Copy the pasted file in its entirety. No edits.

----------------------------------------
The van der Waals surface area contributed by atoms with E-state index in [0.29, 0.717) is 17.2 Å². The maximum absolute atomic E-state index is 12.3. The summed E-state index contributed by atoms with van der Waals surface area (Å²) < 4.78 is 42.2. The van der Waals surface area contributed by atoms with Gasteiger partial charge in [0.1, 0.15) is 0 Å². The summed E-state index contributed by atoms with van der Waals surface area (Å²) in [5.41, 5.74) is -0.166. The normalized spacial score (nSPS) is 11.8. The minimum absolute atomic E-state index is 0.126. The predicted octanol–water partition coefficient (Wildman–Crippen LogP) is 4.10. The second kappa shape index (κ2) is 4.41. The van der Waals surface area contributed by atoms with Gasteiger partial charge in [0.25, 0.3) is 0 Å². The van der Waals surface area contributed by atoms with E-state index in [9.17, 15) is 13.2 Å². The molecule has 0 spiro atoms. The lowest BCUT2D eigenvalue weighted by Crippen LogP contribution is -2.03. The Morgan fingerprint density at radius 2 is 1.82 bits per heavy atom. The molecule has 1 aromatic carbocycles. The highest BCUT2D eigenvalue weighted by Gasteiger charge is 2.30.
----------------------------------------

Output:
The van der Waals surface area contributed by atoms with E-state index in [0.29, 0.717) is 17.2 Å². The maximum absolute atomic E-state index is 12.3. The summed E-state index contributed by atoms with van der Waals surface area (Å²) < 4.78 is 42.2. The van der Waals surface area contributed by atoms with Gasteiger partial charge in [0.1, 0.15) is 0 Å². The summed E-state index contributed by atoms with van der Waals surface area (Å²) in [5.41, 5.74) is -0.166. The normalized spacial score (nSPS) is 11.8. The minimum absolute atomic E-state index is 0.126. The predicted octanol–water partition coefficient (Wildman–Crippen LogP) is 4.10. The second kappa shape index (κ2) is 4.41. The van der Waals surface area contributed by atoms with Gasteiger partial charge in [0.25, 0.3) is 0 Å². The van der Waals surface area contributed by atoms with E-state index in [9.17, 15) is 13.2 Å². The molecule has 0 spiro atoms. The lowest BCUT2D eigenvalue weighted by Crippen LogP contribution is -2.03. The Morgan fingerprint density at radius 2 is 1.82 bits per heavy atom. The molecule has 1 aromatic carbocycles. The highest BCUT2D eigenvalue weighted by Gasteiger charge is 2.30.